Monday, October 18, 2004


The Ultimate Bush vs. Kerry Symposium

Some of the most respected bloggers weigh in on the issues.

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Monday, October 18, 2004
Vox Blogoli IV: Why vote for Bush, and what's wrong with Kerry?

Posted on Monday, 6:00 PM
LittleGreenFootballs (pictoral entry)
Be Critical
DANEgerus (heh)
A Better Future
Ultima Thule

Posted in Monday, 4:35 PM
EjectEjectEject (from the archives, but key)
SCSU Scholars
GotDesign (a blog of the month for October)
FroggyRuminations #1 (SEALs get two)
stuff n things
InfiniteMonkeys 1
USC GOP (who knew people from USC could blog?)
TheDailyBlogster (from the archives)
Powerline #2
CenterFeud (9/11 Democrat alert)
RadioBlogger (Duane woke up.)

Posted on Monday, 3:00 PM
Powerline #1

Posted on Monday, 9:30 AM

The Belgravia Dispatch (not a symposium submission, but exactly on point)
Section 31

Posted at 7:00 AM, Pacific
The weekend symposiums are a lot of work, but very successful in identifying interesting new blogs and new perspectives on crucial questions.

So successful, in fact, that I am going to run a week-long virtual symposium on the question of the day: "In 250 words or less, why vote for Bush and what's wrong with Kerry?" I hope that this collection of links will make it easier for Bush voters to persuade the undecideds in their life by either providing succinct persuasive arguments, or by pointing them to a clearing house of such arguments.

As with my weekend symposiums, I will decline links that lack taste or use profanity, and all entries must have "symposium" in their subject line. I will open the thread later this morning and keep it running through next Sunday.

Please send entries to, with the link embedded in the e-mail. I will publish only links, no text, because of time and space limitations.

Ron Brownstein's front pager in the Los Angeles Times is a pretty transparent attempt to keep hope alive for Democrats as poll after poll shows momentum for George W. Bush in the aftermath of the third debate and Kerry's outrageous assault on Mary Cheney's privacy.

It isn't until paragraph four that a reader discovers "On Sunday, Bush reached 52% among likely voters in a CNN/USA Today/Gallup Poll, opening an 8-percentage-point advantage over Kerry." Most objective reporters and editors might have thought a break-out number like that would be the lead, followed by the qualifications, like this USA Today article. Not in the upside down world of the Lost Angeles Times.

Be sure to check the Iowa Electronic Futures Market. Bush rising. Kerry tanking. Real people using real money here. Watch for a Soros-like manipulation later today.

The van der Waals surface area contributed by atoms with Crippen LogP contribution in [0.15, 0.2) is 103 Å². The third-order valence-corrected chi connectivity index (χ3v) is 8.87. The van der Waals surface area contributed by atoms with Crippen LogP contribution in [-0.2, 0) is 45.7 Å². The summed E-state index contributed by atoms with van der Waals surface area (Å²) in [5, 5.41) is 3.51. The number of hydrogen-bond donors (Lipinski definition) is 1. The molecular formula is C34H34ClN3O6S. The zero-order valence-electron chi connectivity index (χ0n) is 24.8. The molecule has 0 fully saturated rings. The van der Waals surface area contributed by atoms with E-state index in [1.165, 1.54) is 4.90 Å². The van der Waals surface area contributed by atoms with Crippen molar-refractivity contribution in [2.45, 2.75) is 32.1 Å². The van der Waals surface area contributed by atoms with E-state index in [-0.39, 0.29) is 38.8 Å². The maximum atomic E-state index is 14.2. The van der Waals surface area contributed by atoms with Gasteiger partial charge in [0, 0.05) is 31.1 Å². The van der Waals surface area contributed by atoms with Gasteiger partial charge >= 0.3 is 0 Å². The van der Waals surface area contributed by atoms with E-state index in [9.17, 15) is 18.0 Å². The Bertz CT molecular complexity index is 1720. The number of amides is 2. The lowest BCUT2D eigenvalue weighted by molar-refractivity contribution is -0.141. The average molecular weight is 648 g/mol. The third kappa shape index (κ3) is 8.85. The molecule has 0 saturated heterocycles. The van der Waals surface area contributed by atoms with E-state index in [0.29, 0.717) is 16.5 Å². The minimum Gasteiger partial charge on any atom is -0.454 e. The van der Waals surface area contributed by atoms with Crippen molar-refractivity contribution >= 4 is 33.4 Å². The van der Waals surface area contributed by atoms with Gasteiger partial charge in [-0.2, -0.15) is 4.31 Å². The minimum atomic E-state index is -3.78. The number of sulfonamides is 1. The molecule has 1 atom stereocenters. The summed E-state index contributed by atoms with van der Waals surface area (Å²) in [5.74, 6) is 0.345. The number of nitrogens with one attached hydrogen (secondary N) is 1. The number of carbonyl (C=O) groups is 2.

It is best for Bush supporters to keep their eyes on the blogopshere and away from the Kerry cheering section in the MSM. Senior Bush strategist Matthew Dowd put out this memo (hat tip KerrySpot) which puts the Bush lead at 4%, and offers advice for Bush voters:

"To: Interested PartiesFR: Matthew Dowd Re: State Of The Presidential Race

As the campaign enters its final days, President Bush has seized the momentum and is well-positioned to win re-election in a close race.

Supporters should use the momentum to recruit two new George W. Bush supporters between now and Election Day. In the next two weeks, let's each try to get two new people to vote for the President who we haven't touched yet – two in two!

With this momentum in hand, the campaign will be spending the last two weeks on the offensive. The President is doing increasingly well among voters deemed a part of the key swing group: the President is winning independent voters, he is doing better among women voters than 2000, and we have the opportunity to achieve historic gains among minority voters.

...The President led Kerry by about 5 points prior to the debates, but the debates energized the Democratic base and closed the race to dead even. Now, the President is on the upswing and leads Kerry by 4 points nationally, 49% to 45% — almost identical to his position before the debates.

When Kerry adviser Tad Devine declared in Tempe that 'we leave the debate with an advantage that is measurable,' the Kerry campaign was dancing on the 50-yard line. Now they'll be crying in their beer. No challenger who trailed an incumbent president after the conclusion of the debates has ever gone on to win.

Terrorism and Iraq remain key issues of the campaign, and President Bush continues to lead by double-digits on both of them. In the recent Newsweek poll, terrorism was the top issue for 26% of voters (President Bush leads Kerry by 16 points on handling terrorism in the same poll) and Iraq was the top issue for 20% (President Bush leads Kerry by 10 points on handling Iraq).

Yesterday's Gallup poll shows that John Kerry's favorability has remained stagnant through the debates. Between Gallup's Sept. 15 and Oct. 16 polls, Kerry has remained at a net +7 favorability. President Bush now has a net +11 favorability, at 55% favorable and 44% unfavorable.

In yet another sign of the President's momentum, the Kerry campaign pulled its advertising out of West Virginia on Friday, making it the latest in a string of their retreats from former 'battleground"' states. In fact, the Kerry campaign and its allies have now conceded victory to the President by pulling out of Arizona, Arkansas, Louisiana, Missouri, North Carolina, and Virginia, after they combined to spend $36 million on ads in those states.

But Kerry and his allies aren't the only ones who are increasingly skeptical of their chances — Americans also believe that President Bush will win re-election. According to the recent ABC News poll, 56% of Americans believe that President Bush will win the election, compared to just 33% who think Kerry will win.

And the President's travel will reflect this movement. In the next two weeks, 2/3 of the days will be spent in states Al Gore carried in 2000, as opposed to protecting states. For example, the President will visit New Jersey today, a state that Gore won by 16 points, but recent public polls show to be competitive. And in those states he will be visiting swing as well as high-growth areas with many new voters.